Why the NYT hired a science denier

Originally published at: https://boingboing.net/2017/05/02/why-the-nyt-hired-a-science-de.html


This phrase, from To Kill a Mockingbird, comes to mind:

They is mistaken in their mind.


And there you have it folks…


I don’t understand the desire for news-outlets to have lots of op-eds in the first place, just as much as I don’t understand the need for news programs to “ask the people on the street”.

Now, obviously, analysis is a different beast. Having experts on politics analyse political stories or scientists analyse science stories can add context to complex stories. I would understand that an outlet like the NYT would want analysts from all sides provide their insights and, for instance, hire both a conservative and a liberal economist to analyse stories on the economy. But for a serious news outlet to hire people to write opinion pieces about whatever tickles their fancy is just weird.


The most repeated comment I’ve seen in the conservative blogosphere:

“I hear that thousands of people are canceling their subscriptions to the NYT over Stephens’ column. Okay. What’s the down side??”


Honestly, you’ll probably hear the same thing from the left of the blogosphere. The relationship to the NYT is like the relationship to the Democratic party. If you need to support a well-known, well-funded institution, hold your nose and read it, but keep your head on a swivel for moneyed-interest bullshit. And, coincidentally (not a coincidence) this move is exactly what the Democratic party is doing. In the face of waning support, rather than energize their base, or recommitting to emphasizing/clarifying the truths that drive their party platforms, they’re reaching across the aisle to the moneyed interests on the other side. It can’t be long before a party to the left of bluedogD+moderateR buds off.


I think they aren’t lying and they genuinely think this represents diversity.


They’re not wrong. It’s just that this is the same “diversity of opinion” they’d get if they hired someone to write columns questioning the link between smoking and lung cancer. It’s an opinion that’s unsupported by evidence and dangerous to propagate.


Sadly no warning label comes with this jack-wagon’s pseudo-scientific drivel.


There are several elements of the Wall Street Journal’s product that the NYT might emulate to improve their own. It seems they’ve chosen to inject elements of the WSJ’s loony-toons op-ed page, where right-wingers are entitled to both their own opinions and their own facts.

When media outlets and political parties choose to abandon basic standards of truth and principles in ways that only an American right-winger would celebrate, educated liberals and progressives are going to start abandoning them with good reason.


There is a link between CO2 levels and atmospheric temperature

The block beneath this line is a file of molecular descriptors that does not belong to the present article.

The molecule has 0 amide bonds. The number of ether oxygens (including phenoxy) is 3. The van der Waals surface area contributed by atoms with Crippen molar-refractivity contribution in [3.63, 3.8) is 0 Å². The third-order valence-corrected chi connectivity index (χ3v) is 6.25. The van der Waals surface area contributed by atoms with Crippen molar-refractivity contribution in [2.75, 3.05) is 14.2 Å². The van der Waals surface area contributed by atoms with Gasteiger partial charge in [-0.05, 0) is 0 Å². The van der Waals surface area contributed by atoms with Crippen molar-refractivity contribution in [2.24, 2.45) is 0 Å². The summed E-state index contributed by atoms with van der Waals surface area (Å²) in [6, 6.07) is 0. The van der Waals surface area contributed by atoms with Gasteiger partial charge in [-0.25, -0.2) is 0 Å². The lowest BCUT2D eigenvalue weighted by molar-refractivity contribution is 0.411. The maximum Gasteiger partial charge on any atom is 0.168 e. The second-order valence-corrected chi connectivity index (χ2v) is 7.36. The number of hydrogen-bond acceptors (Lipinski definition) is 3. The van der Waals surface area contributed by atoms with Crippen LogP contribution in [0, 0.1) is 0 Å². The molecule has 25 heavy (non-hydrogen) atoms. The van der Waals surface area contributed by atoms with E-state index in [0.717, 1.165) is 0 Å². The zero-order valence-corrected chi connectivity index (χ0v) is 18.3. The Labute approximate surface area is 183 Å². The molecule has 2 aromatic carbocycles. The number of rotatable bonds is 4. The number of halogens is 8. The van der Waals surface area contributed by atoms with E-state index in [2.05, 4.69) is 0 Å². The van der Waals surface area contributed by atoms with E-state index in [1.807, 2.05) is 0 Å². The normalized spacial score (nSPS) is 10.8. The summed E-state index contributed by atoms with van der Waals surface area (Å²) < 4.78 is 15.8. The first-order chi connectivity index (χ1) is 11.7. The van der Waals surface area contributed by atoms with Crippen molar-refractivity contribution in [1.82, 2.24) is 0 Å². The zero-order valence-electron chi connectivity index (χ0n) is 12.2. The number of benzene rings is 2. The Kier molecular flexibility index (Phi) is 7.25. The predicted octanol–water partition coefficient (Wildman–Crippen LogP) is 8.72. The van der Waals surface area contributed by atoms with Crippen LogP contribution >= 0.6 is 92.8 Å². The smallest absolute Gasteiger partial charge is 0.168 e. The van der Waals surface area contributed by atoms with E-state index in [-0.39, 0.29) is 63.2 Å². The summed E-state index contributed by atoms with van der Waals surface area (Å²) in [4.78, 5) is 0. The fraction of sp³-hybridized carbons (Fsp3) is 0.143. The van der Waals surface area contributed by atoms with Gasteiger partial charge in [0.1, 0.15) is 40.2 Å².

Supported by historical evidence

We are heading for cataclysmic outcomes driven by rising CO2 levels
Indicated via modeling which is partially supported by evidence

There are policy steps we can take which are necessary and sufficient to avoid said cataclysmic outcomes
Not yet established

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A rich, glib, dumb, anti-Trump conservative, on the other hand, can give Upper East Side cocktail parties that frisson of intellectual disputation while conveniently avoiding most of the actually important questions.

I thought they had that already in David Brooks. Or was that Thomas Friedman?


Sigh. Just more legitimizing of fringe opinions and deliberately incorrect understanding of the world.


Your example is also on-target because the oil industry spent years using tactics of denialism straight out the tobacco industry’s playbook. Their intellectually dishonest methods delayed for decades policy steps that would have been necessary and sufficient to avoid a large number of lung cancer deaths.


SUFFICIENT is the part that is not yet established.


Thanks for the comment, 2002.


The mind reels in horror at the innumeracy (and, frankly, just plain cluelessness, this is obvious years before you get to Stats) of someone who isn’t clear on the whole "law of large numbers makes predicting trends and bulk behavior way easier than predicting the specific outcome of a specific situation).

Can’t even predict what the next roll of a d6 will be… How can you even pretend to know what their behavior on average will be?




Very good point, I never thought of that. Back when it was just Paw farming the land, he might hear an opinion or two on the monthly run to the general store. But today we have the internet, and it’s somewhat easier to find opinions. They are no longer scarce. Do we really need a pile of paper to give us some?

The NYT op-ed page has been a disaster for ages now, and it kills me because many people use that section of the paper to disparage the fantastic journalists who are doing straight reporting in the front pages.